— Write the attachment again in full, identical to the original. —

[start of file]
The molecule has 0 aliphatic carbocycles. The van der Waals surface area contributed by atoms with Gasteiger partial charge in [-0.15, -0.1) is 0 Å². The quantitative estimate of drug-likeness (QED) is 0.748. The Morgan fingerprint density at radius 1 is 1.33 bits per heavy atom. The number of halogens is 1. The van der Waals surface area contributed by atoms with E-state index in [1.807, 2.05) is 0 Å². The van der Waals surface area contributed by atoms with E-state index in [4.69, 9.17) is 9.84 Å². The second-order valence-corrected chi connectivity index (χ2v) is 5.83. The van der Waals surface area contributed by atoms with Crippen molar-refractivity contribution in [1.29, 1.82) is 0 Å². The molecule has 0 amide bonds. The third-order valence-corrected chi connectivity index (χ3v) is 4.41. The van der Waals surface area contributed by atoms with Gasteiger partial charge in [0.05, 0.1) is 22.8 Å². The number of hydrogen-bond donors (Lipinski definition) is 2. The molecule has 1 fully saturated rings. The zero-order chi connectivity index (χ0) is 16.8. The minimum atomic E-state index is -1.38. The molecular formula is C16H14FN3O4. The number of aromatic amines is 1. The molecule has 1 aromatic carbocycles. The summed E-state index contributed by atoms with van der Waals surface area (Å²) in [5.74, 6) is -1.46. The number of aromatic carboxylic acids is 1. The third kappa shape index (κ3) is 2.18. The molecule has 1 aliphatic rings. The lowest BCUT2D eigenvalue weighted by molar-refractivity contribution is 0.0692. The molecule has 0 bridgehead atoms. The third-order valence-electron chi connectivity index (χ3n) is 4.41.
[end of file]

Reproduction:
The molecule has 0 aliphatic carbocycles. The van der Waals surface area contributed by atoms with Gasteiger partial charge in [-0.15, -0.1) is 0 Å². The quantitative estimate of drug-likeness (QED) is 0.748. The Morgan fingerprint density at radius 1 is 1.33 bits per heavy atom. The number of halogens is 1. The van der Waals surface area contributed by atoms with E-state index in [1.807, 2.05) is 0 Å². The van der Waals surface area contributed by atoms with E-state index in [4.69, 9.17) is 9.84 Å². The second-order valence-corrected chi connectivity index (χ2v) is 5.83. The van der Waals surface area contributed by atoms with Crippen molar-refractivity contribution in [1.29, 1.82) is 0 Å². The molecule has 0 amide bonds. The third-order valence-corrected chi connectivity index (χ3v) is 4.41. The van der Waals surface area contributed by atoms with Gasteiger partial charge in [0.05, 0.1) is 22.8 Å². The number of hydrogen-bond donors (Lipinski definition) is 2. The molecule has 1 fully saturated rings. The zero-order chi connectivity index (χ0) is 16.8. The minimum atomic E-state index is -1.38. The molecular formula is C16H14FN3O4. The number of aromatic amines is 1. The molecule has 1 aromatic carbocycles. The summed E-state index contributed by atoms with van der Waals surface area (Å²) in [5.74, 6) is -1.46. The number of aromatic carboxylic acids is 1. The third kappa shape index (κ3) is 2.18. The molecule has 1 aliphatic rings. The lowest BCUT2D eigenvalue weighted by molar-refractivity contribution is 0.0692. The molecule has 0 bridgehead atoms. The third-order valence-electron chi connectivity index (χ3n) is 4.41.